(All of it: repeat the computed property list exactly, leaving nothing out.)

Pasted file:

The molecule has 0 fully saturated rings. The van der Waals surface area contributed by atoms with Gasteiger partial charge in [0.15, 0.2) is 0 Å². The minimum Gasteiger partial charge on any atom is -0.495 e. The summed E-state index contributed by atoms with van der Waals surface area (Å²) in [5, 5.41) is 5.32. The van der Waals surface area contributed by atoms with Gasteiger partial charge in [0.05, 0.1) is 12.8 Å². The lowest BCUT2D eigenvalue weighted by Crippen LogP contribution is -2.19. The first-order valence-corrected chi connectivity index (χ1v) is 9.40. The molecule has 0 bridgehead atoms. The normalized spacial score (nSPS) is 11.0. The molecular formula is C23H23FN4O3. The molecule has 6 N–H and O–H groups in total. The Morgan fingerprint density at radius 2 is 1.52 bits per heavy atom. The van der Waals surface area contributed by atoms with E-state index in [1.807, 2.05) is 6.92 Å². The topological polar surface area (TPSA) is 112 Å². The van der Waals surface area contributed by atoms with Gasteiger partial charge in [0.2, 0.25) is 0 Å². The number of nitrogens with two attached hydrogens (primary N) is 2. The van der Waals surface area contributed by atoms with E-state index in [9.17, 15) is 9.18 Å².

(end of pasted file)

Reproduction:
The molecule has 0 fully saturated rings. The van der Waals surface area contributed by atoms with Gasteiger partial charge in [0.15, 0.2) is 0 Å². The minimum Gasteiger partial charge on any atom is -0.495 e. The summed E-state index contributed by atoms with van der Waals surface area (Å²) in [5, 5.41) is 5.32. The van der Waals surface area contributed by atoms with Gasteiger partial charge in [0.05, 0.1) is 12.8 Å². The lowest BCUT2D eigenvalue weighted by Crippen LogP contribution is -2.19. The first-order valence-corrected chi connectivity index (χ1v) is 9.40. The molecule has 0 bridgehead atoms. The normalized spacial score (nSPS) is 11.0. The molecular formula is C23H23FN4O3. The molecule has 6 N–H and O–H groups in total. The Morgan fingerprint density at radius 2 is 1.52 bits per heavy atom. The van der Waals surface area contributed by atoms with E-state index in [1.807, 2.05) is 6.92 Å². The topological polar surface area (TPSA) is 112 Å². The van der Waals surface area contributed by atoms with Gasteiger partial charge in [0.2, 0.25) is 0 Å². The number of nitrogens with two attached hydrogens (primary N) is 2. The van der Waals surface area contributed by atoms with E-state index in [9.17, 15) is 9.18 Å².